From Inc magazine, online http://www.inc.com/john-warrillow/when-growth-decreases-your-companys-value.html
Please note, as you read this article, understand that the method of valuing a business can vary while the price remains the same or similar. In my work at Dakin Business Group, we most routinely speak of discretionary earnings/cash flow to owner, not pre-tax profit as is mentioned herein.
When Growth Decreases Your Company’s Value
By John Warrillow
Top-line growth is great for your ego. But some types of growth can actually make your company worth less.
I’ve just returned from the Inc. 5000 conference in Washington D.C. where I had the opportunity to be part of a panel about exit strategies. The Inc. 5000 celebrates the fastest-growing companies in America, and the enthusiasm in the conference center was impressive. Although these companies deserve our recognition, I left the event thinking that perhaps some attendees were focused on top line revenue growth at the expense of the value of their companies.
At Sellability Score.com, we’ve just analyzed the data from business owners who have received their Sellability Score in the last five quarters. We looked at 5,364 businesses and found that the average company that had received an overture from an acquirer was offered 3.5 times their pre-tax profit. When we isolated the businesses that had a historical growth rate of 20 percent or greater, the multiple offered improved to 4.3 times pre-tax profit, or about 20 percent more than their slower growth counterparts.
However, the real bump in multiple came when we isolated those companies that claim to have a unique product or service for which they have a virtual monopoly. The niche companies enjoyed average offers of 5.4 times pre-tax profit, or roughly 50 percent more than the average companies and fully 20 percent more than the companies with more than 20 percent growth.
Nurture your niche
Chasing bad revenue by offering a sloppy array of products and services is common among growth companies. The easiest way to grow is to sell more things to your existing customers, so you just keep adding adjacent product and service lines. But when a strategic acquirer buys your business, they want to be buying something they cannot easily replicate on their own.
Let’s imagine you develop an innovative new braking system that will bring a road bike to a stop 20 percent faster than the existing top-of-the-line braking systems offered by the leading bike component manufacturers–Shimano, Sram and Campagnolo.
You’ve protected your technology and you have a niche group of cycling enthusiasts who buy from you directly through your website. You make $600,000 in pre-tax profit on $3,000,000 of revenue. To grow, you have a few obvious options to consider: find new cycling buffs that want your brakes and are willing to bypass the traditional bike shop channel; get bike shops to carry your brakes; or sell more stuff to your existing customers.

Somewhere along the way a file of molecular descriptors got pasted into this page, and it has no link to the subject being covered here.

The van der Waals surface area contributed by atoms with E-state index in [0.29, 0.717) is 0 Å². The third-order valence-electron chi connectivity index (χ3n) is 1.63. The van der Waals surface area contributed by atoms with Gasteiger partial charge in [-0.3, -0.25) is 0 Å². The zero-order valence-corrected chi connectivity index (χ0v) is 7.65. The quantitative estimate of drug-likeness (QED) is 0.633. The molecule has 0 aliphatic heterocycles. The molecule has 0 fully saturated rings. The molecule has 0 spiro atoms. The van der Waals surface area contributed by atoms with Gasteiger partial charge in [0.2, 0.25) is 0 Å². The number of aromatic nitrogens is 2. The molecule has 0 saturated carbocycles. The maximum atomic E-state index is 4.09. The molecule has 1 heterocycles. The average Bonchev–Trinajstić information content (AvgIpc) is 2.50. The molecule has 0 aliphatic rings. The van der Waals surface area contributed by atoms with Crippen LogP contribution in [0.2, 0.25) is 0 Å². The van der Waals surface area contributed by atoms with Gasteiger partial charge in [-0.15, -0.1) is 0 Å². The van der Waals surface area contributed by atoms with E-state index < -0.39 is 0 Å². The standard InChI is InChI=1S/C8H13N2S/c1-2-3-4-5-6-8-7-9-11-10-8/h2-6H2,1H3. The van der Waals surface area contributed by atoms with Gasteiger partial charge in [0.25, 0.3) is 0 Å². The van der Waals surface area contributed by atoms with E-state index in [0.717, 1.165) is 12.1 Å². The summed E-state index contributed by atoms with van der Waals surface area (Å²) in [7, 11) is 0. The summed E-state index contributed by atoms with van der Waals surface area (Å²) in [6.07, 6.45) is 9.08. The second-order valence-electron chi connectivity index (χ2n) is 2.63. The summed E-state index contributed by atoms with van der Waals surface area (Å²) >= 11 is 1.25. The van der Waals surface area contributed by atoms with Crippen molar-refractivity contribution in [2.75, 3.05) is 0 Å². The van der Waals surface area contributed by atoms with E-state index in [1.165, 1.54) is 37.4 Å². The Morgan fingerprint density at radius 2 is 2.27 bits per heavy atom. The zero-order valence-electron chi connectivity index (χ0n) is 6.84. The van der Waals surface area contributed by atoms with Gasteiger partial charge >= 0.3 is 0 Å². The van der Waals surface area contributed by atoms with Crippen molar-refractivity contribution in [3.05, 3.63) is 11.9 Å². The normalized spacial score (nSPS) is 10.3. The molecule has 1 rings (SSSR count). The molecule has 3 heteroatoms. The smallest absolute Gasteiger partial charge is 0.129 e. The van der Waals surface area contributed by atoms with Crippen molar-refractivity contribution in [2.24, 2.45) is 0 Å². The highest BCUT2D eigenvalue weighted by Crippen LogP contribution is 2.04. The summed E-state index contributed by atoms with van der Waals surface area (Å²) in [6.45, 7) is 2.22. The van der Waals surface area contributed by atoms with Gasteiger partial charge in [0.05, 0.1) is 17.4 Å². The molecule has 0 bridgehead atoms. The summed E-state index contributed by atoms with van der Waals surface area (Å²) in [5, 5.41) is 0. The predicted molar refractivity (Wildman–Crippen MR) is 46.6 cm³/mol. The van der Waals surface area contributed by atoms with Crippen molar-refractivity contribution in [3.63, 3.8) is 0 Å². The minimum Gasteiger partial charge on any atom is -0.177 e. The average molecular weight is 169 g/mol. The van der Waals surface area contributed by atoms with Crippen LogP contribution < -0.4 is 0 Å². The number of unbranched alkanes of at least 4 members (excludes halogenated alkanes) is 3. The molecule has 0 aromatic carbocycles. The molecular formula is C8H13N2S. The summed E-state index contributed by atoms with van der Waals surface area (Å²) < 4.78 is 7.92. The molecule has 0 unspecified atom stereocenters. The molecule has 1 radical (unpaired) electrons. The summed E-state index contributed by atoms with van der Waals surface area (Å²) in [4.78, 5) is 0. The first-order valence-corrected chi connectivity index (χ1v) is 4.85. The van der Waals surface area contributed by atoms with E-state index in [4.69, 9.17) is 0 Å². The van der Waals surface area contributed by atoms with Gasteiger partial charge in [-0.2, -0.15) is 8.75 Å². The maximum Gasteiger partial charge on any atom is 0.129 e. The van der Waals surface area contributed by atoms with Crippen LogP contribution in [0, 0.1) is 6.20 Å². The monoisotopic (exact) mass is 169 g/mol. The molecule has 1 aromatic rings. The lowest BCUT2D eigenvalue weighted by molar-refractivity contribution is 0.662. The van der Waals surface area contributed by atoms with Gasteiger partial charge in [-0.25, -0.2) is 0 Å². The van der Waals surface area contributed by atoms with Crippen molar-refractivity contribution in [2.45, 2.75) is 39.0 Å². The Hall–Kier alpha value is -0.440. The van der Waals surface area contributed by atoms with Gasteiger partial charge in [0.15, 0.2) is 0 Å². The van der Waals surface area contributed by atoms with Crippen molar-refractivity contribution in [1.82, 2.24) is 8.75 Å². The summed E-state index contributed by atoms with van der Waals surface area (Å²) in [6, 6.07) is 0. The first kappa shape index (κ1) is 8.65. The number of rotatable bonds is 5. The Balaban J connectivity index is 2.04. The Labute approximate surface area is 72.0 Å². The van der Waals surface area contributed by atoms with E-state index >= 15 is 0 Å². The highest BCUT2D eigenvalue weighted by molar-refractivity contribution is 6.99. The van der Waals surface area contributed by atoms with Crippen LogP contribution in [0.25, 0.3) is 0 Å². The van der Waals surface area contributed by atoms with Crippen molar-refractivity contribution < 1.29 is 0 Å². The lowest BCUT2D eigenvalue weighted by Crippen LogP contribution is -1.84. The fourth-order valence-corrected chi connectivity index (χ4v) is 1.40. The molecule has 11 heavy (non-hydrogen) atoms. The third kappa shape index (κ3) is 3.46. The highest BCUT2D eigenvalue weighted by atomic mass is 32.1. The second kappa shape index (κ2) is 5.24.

The first option seems like an uphill battle because there are only so many customers willing to install their own brakes. It’s a fiddly job best done by a bike shop mechanic.
Option two is also tough because bike shops get buying discounts from the big three component manufacturers and are hesitant to take on new lines.
The third option, selling more stuff to existing customers, seems easier on the surface. After all, you already know who your customers are and they have self-selected as cycling enthusiasts with an affinity for new technology. You could probably sell them rims, cranks and shifters, but these products are not your specialty; you’d be lucky to match the quality of the big three on anything other than your brakes. In short, if you decide to sell more to your existing customers, you could succeed in growing your top line, but more revenue may do nothing for, and it may even hurt, the value of your company.
When growth shrinks value
Let’s imagine you decide to stick to brakes. If one of the big three component manufacturers offered to buy your business, and they paid the industry average multiple being paid for a niche company of 5.6 times earnings, they would pay $3,360,000 to buy your business with $600,000 in pre-tax profit (5.6 x $600,000 = $3,360,000).
Now, say you decide to chase top-line revenue growth by becoming a generic supplier of bike parts. You project that you could grow both your top and bottom lines by 20 percent. If you’re successful, you’ll have a business generating $720,000 in profit a year from now.
But you would get that growth by offering a similar version of the products the big three component manufacturers already sell. Therefore, acquirers would be unlikely to offer you the premium they would offer to a niche company. After all, the moment they buy you, they will jettison the parity products where they enjoy economies of scale, and then focus on leveraging your braking technology. You might be offered the growth company multiple of 4.3 times your $720,000 in profit, or $3,096,000. Even with significant growth, you would still be worse off than if you had stuck to your niche.
But keep in mind that chasing growth is costly, and typically comes at the expense of your margins. If your profit dipped to $400,000 to fund your 20 percent growth, your business might be worth 4.3 x $400,000 = $1,720,000–almost half that of the slow growth niche player.
Growth is intoxicating and may fuel your ego, but remember: it is the growth of your niche product or service that really increases the value of your company.